My special Feedback about wheels i currently have the oldest pre historic Microsoft Sidewinder Force Feedback wheel and its so rare using it.. I had the opportunity of testing the Fanatec in a Event 2 years ago in F1 Game as well and the difference is huge.. I have a lot of knowdlege in a racing car and i am too "sensibity" feeling the car when i am driving /racing.. That is the most important thing (its the key).. And i can tell that in my 1st 3 laps i make more than second faster compared with my usual times when using my oldest wheel.. So asnwering to your question.. The wheel makes a huge difference in your experience and feeling.. Not in making you faster.. But that depends of another things and another kind of habilities 

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42 minutes ago, CarlosSantos87 said:

Absoulutelly right mate. 

My special Feedback about wheels i currently have the oldest pre historic Microsoft Sidewinder Force Feedback wheel and its so rare using it.. I had the opportunity of testing the Fanatec in a Event 2 years ago in F1 Game as well and the difference is huge.. I have a lot of knowdlege in a racing car and i am too "sensibity" feeling the car when i am driving /racing.. That is the most important thing (its the key).. And i can tell that in my 1st 3 laps i make more than second faster compared with my usual times when using my oldest wheel.. So asnwering to your question.. The wheel makes a huge difference in your experience and feeling.. Not in making you faster.. But that depends of another things and another kind of habilities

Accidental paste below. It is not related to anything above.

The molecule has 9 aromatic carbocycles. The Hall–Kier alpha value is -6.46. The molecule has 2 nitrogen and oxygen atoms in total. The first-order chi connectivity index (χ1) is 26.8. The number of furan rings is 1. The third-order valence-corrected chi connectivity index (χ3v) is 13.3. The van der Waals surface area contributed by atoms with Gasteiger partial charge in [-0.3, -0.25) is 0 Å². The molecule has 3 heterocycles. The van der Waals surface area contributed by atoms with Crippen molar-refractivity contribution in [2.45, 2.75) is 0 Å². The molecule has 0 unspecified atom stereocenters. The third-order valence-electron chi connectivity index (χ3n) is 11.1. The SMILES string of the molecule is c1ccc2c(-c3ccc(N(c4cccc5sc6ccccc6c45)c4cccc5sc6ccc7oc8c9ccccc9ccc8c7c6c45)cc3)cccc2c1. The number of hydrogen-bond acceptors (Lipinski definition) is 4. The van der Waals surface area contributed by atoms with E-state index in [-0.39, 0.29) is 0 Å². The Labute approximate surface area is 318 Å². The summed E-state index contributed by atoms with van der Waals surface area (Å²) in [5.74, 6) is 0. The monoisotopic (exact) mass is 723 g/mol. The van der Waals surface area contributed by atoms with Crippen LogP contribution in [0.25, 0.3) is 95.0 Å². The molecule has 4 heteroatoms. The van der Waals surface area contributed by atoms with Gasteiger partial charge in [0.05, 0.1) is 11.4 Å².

That's a good point. A great wheel won't make a beginner better until a long time of hard practice has passed. Maybe years. But a crappy wheel can destroy a great driver in no time at all.

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Great advice, really glad i came here for the knowledge of you guys. Definitely something to look into in the near future

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1 hour ago, sloppysmusic said:

That's a good point. A great wheel won't make a beginner better until a long time of hard practice has passed. Maybe years. But a crappy wheel can destroy a great driver in no time at all.

You take the exactly words of my mouth mate.. He have a example in a modern F1 era.. Vettel is a great driver but if He doesn t have a car how He feels confident /confortable of He can t take the maximum of him.. Another side in 2001 everyone Remember what Alonso did with a mediocre Minardi Car in Indianapolis qualifying in a amazing lap beating Ralf Schumacher!!! How much a sensivity of the driver knowing the minest changes of the car better Will be the final result